By EJ Montini
August 25, 2012
Earlier this month, I wrote about the death of a good man who was also a good son and a good brother. It’s the kind of story we often do in the news business. What we don’t often do is cover the aftermath, in which the victims of such a tragedy seek, and sometimes find, grace.
This is about the aftermath.
Sometime in the late afternoon of July 25, while driving south on U.S. 60 out of Show Low, 57-year-old Jeff Block lost control of his Dodge Ram truck, leaving the roadway and plunging several hundred feet down the embankment.
The truck’s wreckage with Jeff’s body inside finally was discovered two weeks later, a few hours after I’d spoken to Jeff’s anguished father, Sherwin.
“To have a child be missing without any clues, without any rhyme or reason, it’s just … just a terrible thing,” he told me. “It surely is.”
Jeff was traveling with his all-white, blue-eyed wolf-mix dog named Blue. The dog had not been found when I initially wrote about the accident. The next day, Sherwin called to tell me that a team from Superstition Search and Rescue had returned to the crash site and located Blue’s body.
The day Jeff disappeared, he telephoned his father to say he was driving outside of Show Low and would be unable to get back to Phoenix in time for their scheduled dinner. The two of them were planning to drive to Colorado early the next day on a fishing trip.
When Jeff didn’t show up, his brother Dan flew in from California. He and his father drove the steep, treacherous stretch of U.S. 60 between Show Low and Globe.
“My father, brother and I were on that road in late May,” Dan told me. “Our father took us up to Greer for a fly-fishing get-together. It’s something we do regularly. My dad and my brother were heading out the next morning to go fly-fishing for my brother’s birthday. We drove the road to see if we could spot any signs of a truck going off. We saw some wreckage but it wasn’t his. You’re thinking maybe he was hurt, surviving and needed our help. But it’s extremely difficult to spot things.”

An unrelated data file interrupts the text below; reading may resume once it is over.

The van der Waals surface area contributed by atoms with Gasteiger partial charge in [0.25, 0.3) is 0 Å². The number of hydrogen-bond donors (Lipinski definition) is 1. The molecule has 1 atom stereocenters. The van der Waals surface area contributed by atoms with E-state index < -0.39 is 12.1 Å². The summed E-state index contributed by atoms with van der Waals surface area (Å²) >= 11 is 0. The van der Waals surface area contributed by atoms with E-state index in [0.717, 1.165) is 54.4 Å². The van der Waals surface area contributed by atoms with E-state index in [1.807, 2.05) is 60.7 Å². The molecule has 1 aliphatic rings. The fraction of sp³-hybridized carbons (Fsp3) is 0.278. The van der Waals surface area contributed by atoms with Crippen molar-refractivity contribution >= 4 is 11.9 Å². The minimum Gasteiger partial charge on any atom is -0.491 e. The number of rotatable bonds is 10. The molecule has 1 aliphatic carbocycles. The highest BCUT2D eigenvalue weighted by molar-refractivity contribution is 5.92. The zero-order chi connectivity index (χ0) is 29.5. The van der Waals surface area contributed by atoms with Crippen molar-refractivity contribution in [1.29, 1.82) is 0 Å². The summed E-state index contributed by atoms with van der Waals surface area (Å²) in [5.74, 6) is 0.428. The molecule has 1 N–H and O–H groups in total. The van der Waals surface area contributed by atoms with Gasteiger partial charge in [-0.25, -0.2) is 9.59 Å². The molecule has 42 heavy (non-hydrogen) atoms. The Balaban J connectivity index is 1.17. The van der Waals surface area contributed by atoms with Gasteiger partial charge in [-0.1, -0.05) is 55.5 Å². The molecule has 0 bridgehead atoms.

Even from the air.
Dan organized private flyovers of the area before the Civil Air Patrol got involved in the search. But Jeff’s truck isn’t the first vehicle to have gone off U.S. 60, and a number of the old wrecks are still visible. One of the volunteers searching for Jeff suggested the old wrecks should be marked so that spotters in airplanes can more easily find a recent accident.
“Then someone suggested painting big X’s using the color blue,” Dan said, “because of Jeff’s dog and because it’s not a color you see in the desert. Another friend said we could call the effort Project Blue, something we figure Jeff would like.”
(You can read more about it or make a donation at jeffblockismissing.wordpress.com.)
In an e-mail after Jeff’s dog was found, Sherwin wrote to me, “Jeff and Blue will be cremated together and their ashes strewn on the Frying Pan River in Colorado, where Jeff and his brother Dan loved to fly fish. We’ll do that next year on July 30th.”
“This has been a terrible ordeal for our parents, my sister and me,” said Dan. “Jeff was a great guy. Our family is close. But people have been very kind to us. We’ve made friends out of this, and we wanted something good to come out of a terrible experience. We have that with Project Blue.”
In Norman Maclean’s great novel “A River Runs Through It,” a father and two sons are bound together by faith, family and fly fishing, sort of like the Block boys and their dad.
At one point, the narrator of the novel, one of the brothers, says: “My father was very sure about certain matters pertaining to the universe. To him, all good things — trout as well as eternal salvation — come by grace and grace comes by art and art does not come easy.”